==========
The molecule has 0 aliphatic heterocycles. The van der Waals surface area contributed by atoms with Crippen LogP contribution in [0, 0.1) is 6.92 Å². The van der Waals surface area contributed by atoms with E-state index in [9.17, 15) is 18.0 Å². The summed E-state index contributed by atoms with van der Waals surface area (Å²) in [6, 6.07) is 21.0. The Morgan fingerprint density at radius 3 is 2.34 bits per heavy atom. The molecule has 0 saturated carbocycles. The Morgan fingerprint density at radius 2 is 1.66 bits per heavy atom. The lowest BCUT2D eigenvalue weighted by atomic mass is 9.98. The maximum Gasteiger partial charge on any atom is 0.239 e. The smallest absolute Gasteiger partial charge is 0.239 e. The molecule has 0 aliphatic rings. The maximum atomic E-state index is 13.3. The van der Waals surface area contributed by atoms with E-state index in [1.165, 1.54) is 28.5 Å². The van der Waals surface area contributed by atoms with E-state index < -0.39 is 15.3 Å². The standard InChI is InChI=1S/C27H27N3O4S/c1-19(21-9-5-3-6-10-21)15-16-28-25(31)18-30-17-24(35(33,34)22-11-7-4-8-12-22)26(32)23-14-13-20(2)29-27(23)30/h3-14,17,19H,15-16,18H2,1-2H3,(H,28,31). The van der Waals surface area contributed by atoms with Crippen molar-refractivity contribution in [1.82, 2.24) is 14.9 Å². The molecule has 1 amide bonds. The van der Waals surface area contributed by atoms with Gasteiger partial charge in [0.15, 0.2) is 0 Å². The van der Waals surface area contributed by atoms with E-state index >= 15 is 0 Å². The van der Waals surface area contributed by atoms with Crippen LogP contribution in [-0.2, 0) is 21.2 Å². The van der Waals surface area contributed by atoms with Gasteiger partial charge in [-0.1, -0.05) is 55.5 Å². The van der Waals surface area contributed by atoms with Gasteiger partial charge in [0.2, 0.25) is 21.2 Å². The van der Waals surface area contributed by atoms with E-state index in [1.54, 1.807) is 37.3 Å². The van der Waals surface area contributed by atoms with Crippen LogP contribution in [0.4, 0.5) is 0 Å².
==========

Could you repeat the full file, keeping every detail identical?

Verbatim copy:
The molecule has 0 aliphatic heterocycles. The van der Waals surface area contributed by atoms with Crippen LogP contribution in [0, 0.1) is 6.92 Å². The van der Waals surface area contributed by atoms with E-state index in [9.17, 15) is 18.0 Å². The summed E-state index contributed by atoms with van der Waals surface area (Å²) in [6, 6.07) is 21.0. The Morgan fingerprint density at radius 3 is 2.34 bits per heavy atom. The molecule has 0 saturated carbocycles. The Morgan fingerprint density at radius 2 is 1.66 bits per heavy atom. The lowest BCUT2D eigenvalue weighted by atomic mass is 9.98. The maximum Gasteiger partial charge on any atom is 0.239 e. The smallest absolute Gasteiger partial charge is 0.239 e. The molecule has 0 aliphatic rings. The maximum atomic E-state index is 13.3. The van der Waals surface area contributed by atoms with E-state index in [1.165, 1.54) is 28.5 Å². The van der Waals surface area contributed by atoms with E-state index < -0.39 is 15.3 Å². The standard InChI is InChI=1S/C27H27N3O4S/c1-19(21-9-5-3-6-10-21)15-16-28-25(31)18-30-17-24(35(33,34)22-11-7-4-8-12-22)26(32)23-14-13-20(2)29-27(23)30/h3-14,17,19H,15-16,18H2,1-2H3,(H,28,31). The van der Waals surface area contributed by atoms with Crippen molar-refractivity contribution in [1.82, 2.24) is 14.9 Å². The molecule has 1 amide bonds. The van der Waals surface area contributed by atoms with Gasteiger partial charge in [0.15, 0.2) is 0 Å². The van der Waals surface area contributed by atoms with E-state index >= 15 is 0 Å². The van der Waals surface area contributed by atoms with Crippen LogP contribution in [-0.2, 0) is 21.2 Å². The van der Waals surface area contributed by atoms with Gasteiger partial charge in [-0.1, -0.05) is 55.5 Å². The van der Waals surface area contributed by atoms with Gasteiger partial charge in [0.2, 0.25) is 21.2 Å². The van der Waals surface area contributed by atoms with E-state index in [1.54, 1.807) is 37.3 Å². The van der Waals surface area contributed by atoms with Crippen LogP contribution in [0.4, 0.5) is 0 Å².